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Tuesday, December 13, 2011

Blind woman refused easyJet flight because firm wouldn't let her guide dog travel

By Laura Lynott

Joanne Jones was not allowed onto her easyJet flight from Gatwick because she did not have the paper work to prove Orla was her guide dog

A blind woman who missed her flight home because budget airline easyJet refused to let her guide dog travel, said she is ‘upset, angry and disappointed’.

Joanna Jones had been due to board a flight from London’s Gatwick airport to Belfast International on Sunday - with her poodle/Labrador cross guide dog, Orla - but wasn’t allowed on the plane because staff said she didn’t have the correct paperwork.

Miss Jones said: ‘I’ve experienced discrimination before, but not to this level over such a minor detail.’

Miss Jones, who had booked her flight months in advance and made a phone call ten
days before flying to check her special assistance was booked and she said the airline knew she was travelling with a guide dog.

‘I was first asked if I had a passport for her - which you don’t need when you’re travelling domestically, that’s only for travelling abroad,’ said Miss Jones.

‘I was then asked if I had any type of paperwork to prove she was a guide dog, which I don’t. So I pointed to her harness and the tag on her lead and collar and to the fact that I am obviously blind.

‘They went back to speak to people in head office and came back to me and said that, if I don’t have the paperwork, I wouldn’t be allowed to fly.’

She said: ‘I am totally frustrated and flabbergasted’ by the whole ordeal.

She has made the trip between England and Northern Ireland many times over the last 12 years, including on easyJet flights, and says she has never been asked for paperwork before.

‘I fly backwards and forwards a few times each year to see my parents, but now I’m left thinking oh goodness, who am I going to fly with next time and what’s going to be the easiest route for me to take?,’ she said.

In a statement from the Guide Dogs Association, Transport Policy Officer John Welsman said: ‘While what happened to Ms Jones is unfortunate, airlines do have rules which say that assistance dog owners must provide proof of their dog’s status.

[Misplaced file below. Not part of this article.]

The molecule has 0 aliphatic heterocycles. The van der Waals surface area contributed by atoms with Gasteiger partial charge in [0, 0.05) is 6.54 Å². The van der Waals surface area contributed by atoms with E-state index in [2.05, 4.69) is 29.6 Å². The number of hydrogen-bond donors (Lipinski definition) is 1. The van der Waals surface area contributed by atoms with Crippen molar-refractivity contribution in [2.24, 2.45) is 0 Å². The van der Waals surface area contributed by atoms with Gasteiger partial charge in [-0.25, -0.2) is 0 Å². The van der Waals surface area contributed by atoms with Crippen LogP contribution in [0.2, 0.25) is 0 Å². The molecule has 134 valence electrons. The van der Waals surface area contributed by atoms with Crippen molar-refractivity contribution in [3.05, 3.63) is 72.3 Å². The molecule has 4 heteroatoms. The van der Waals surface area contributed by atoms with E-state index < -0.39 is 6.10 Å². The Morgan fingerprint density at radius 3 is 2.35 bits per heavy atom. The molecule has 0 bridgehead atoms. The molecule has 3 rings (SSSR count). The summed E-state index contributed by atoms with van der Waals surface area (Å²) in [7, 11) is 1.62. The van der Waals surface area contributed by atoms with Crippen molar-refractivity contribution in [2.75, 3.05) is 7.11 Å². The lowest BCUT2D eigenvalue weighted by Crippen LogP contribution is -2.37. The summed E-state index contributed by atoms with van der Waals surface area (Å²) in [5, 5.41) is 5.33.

‘Those rules are in place to protect passenger safety, and we would remind all our guide dog owners to carry their ID cards with them at all times.’

On Sunday, she contacted the Guide Dog Association through an emergency number and they sent basic details - including the computer number printed on Orla’s collar - to the service desk.

Gatwick Airport, where Miss Jones was not permitted to board her flight
easyJet at that point said they now had enough proof - but Miss Jones had already missed her flight.

An easyjet spokesman said: ‘easyJet welcomes passengers travelling with assistance dogs and carries hundreds each year.

‘However, in line with CAA guidelines, easyJet’s regulations make clear that documentation must be carried showing that they are a trained guide dog.

‘Guide dogs receive intensive training from accredited organisations like Guide Dogs for the Blind Association, to ensure that they can cope with the conditions on-board an aircraft. This is to protect the safety and security of the passenger, their guide dog and all other passengers.

‘In this case, unfortunately Miss Jones did not have this documentation with her and by the time it was faxed through she missed her flight.

‘easyJet staff offered every assistance to Miss Jones and transferred her free of charge onto the first available easyJet flight this morning.’

On arriving back in Belfast on Monday morning, Miss Jones was asked if she would travel with easyJet again and replied: ‘Probably not. I’ll have to have a look at my alternatives.’

She took to social networking site Twitter yesterday (Monday) to air her discontent at the airline.

Miss Jones was born partially-sighted and has been registered blind since the age of 16.

She had faced difficulties before but never to such an extent and over such a minor issue.

‘It makes you a little bit more cautious, a little bit more wary about the ease of travelling,’ she said.

‘Usually it’s something I would have taken for granted.’

Miss Jones’ partner Barry Toner, who is also registered blind, has also lashed the budget airline for a ‘lack of common sense’ in dealing with the issue.

He said: ‘I got a phone-call from her at 7.30pm to say that they weren’t letting her board the aircraft because they didn’t believe that her guide dog was, in fact, a guide dog.

‘The dog was standing there wearing an official guide dog harness and had a medallion with the guide dog logo embossed on it and with the guide dog name and number and so forth - but that wasn’t sufficient.’

Miss Jones and Orla spent yesterday relaxing at home, but she has said she will be taking the matter further.



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